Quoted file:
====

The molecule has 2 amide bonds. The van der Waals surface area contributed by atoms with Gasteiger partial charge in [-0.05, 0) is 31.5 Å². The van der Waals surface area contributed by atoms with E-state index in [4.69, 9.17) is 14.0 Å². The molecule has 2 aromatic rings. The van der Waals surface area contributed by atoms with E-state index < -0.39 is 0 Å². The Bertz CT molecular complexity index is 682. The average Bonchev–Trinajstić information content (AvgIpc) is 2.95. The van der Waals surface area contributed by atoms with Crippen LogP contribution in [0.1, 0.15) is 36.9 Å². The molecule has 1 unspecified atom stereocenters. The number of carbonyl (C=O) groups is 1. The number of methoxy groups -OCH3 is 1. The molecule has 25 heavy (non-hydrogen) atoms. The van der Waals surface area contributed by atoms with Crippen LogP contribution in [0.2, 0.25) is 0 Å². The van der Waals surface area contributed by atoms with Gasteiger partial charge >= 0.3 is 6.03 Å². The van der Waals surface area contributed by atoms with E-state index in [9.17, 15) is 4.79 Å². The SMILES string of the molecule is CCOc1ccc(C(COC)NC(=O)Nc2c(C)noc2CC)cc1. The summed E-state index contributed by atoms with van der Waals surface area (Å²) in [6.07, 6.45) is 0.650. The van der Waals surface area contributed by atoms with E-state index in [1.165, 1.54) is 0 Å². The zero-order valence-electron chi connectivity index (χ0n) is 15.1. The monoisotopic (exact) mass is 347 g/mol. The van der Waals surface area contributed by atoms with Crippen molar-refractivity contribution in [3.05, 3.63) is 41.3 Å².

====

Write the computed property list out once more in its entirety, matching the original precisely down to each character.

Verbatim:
The molecule has 2 amide bonds. The van der Waals surface area contributed by atoms with Gasteiger partial charge in [-0.05, 0) is 31.5 Å². The van der Waals surface area contributed by atoms with E-state index in [4.69, 9.17) is 14.0 Å². The molecule has 2 aromatic rings. The van der Waals surface area contributed by atoms with E-state index < -0.39 is 0 Å². The Bertz CT molecular complexity index is 682. The average Bonchev–Trinajstić information content (AvgIpc) is 2.95. The van der Waals surface area contributed by atoms with Crippen LogP contribution in [0.1, 0.15) is 36.9 Å². The molecule has 1 unspecified atom stereocenters. The number of carbonyl (C=O) groups is 1. The number of methoxy groups -OCH3 is 1. The molecule has 25 heavy (non-hydrogen) atoms. The van der Waals surface area contributed by atoms with Crippen LogP contribution in [0.2, 0.25) is 0 Å². The van der Waals surface area contributed by atoms with Gasteiger partial charge >= 0.3 is 6.03 Å². The van der Waals surface area contributed by atoms with E-state index in [9.17, 15) is 4.79 Å². The SMILES string of the molecule is CCOc1ccc(C(COC)NC(=O)Nc2c(C)noc2CC)cc1. The summed E-state index contributed by atoms with van der Waals surface area (Å²) in [6.07, 6.45) is 0.650. The van der Waals surface area contributed by atoms with E-state index in [1.165, 1.54) is 0 Å². The zero-order valence-electron chi connectivity index (χ0n) is 15.1. The monoisotopic (exact) mass is 347 g/mol. The van der Waals surface area contributed by atoms with Crippen molar-refractivity contribution in [3.05, 3.63) is 41.3 Å².